Assembled By The Board

HIGH It actually has value for offline players.

LOW Lengthy load times after every death.

WTF Writers need to stop writing snarky dialogue around the act of flipping switches.


This is the first time I’ve reviewed an obvious ‘game-as-service’ title, and I’m a bit lost as to how to proceed — a year from now, Avengers could be radically different experience than it is today, and it might even be significantly changed between the time that I write this and the time it gets published — a (supposedly) gigantic patch will be launching soon after this copy is turned in, and it may (or may not) fix a litany of issues.

Will that patch dramatically change the game? During my time with Avengers, there were at least three patches, all multiple gigs large, and none made the horrendous loadtimes any better, nor fixed the woefully unresponsive and poorly designed menus. I can’t monitor the progress of this game from week to week, so how will I know when The One True Patch comes?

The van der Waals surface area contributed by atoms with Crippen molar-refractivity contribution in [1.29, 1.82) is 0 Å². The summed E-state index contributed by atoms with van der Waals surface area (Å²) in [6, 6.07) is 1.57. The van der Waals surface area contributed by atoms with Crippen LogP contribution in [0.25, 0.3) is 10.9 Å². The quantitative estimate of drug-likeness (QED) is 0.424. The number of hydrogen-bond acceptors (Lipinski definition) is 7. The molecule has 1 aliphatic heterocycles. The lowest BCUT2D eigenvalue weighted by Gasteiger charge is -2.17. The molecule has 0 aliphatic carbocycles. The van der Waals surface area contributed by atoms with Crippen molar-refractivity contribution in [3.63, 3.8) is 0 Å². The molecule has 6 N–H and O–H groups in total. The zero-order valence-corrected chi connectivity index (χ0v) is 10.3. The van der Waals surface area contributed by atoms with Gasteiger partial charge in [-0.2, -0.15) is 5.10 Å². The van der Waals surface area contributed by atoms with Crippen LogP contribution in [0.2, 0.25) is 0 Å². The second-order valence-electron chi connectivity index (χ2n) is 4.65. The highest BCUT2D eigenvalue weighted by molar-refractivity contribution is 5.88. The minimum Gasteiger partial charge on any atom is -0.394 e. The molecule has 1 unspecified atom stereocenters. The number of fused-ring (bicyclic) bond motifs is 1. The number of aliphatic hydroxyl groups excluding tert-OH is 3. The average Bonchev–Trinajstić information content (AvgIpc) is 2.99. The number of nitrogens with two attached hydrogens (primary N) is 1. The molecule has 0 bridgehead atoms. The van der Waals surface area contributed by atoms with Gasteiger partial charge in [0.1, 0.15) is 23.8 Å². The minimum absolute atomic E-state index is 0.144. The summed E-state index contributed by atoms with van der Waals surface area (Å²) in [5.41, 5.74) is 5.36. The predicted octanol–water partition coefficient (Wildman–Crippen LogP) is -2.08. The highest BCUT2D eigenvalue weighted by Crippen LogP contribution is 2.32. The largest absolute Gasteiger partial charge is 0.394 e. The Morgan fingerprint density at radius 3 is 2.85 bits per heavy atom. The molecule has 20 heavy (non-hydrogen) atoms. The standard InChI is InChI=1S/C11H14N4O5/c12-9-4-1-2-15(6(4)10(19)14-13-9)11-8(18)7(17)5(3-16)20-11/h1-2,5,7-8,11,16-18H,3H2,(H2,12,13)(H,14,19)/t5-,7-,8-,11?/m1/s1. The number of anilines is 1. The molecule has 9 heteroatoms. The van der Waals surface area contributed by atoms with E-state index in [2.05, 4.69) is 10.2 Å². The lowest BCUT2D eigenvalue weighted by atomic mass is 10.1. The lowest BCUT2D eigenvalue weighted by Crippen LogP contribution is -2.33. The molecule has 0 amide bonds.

It’s an impossible pursuit.

With all that said, Marvel’s Avengers is a little easier to judge from a traditional perspective because there’s a more substantial singleplayer component here than was revealed in the lead-up to release. Putting live service elements aside, it’s essentially a full-length, well-produced tutorial for the “Avengers Initiative” multiplayer mode which takes place after the campaign ends. As such, players sensitive to spoilers should avoid the multiplayer entirely until the campaign is completed.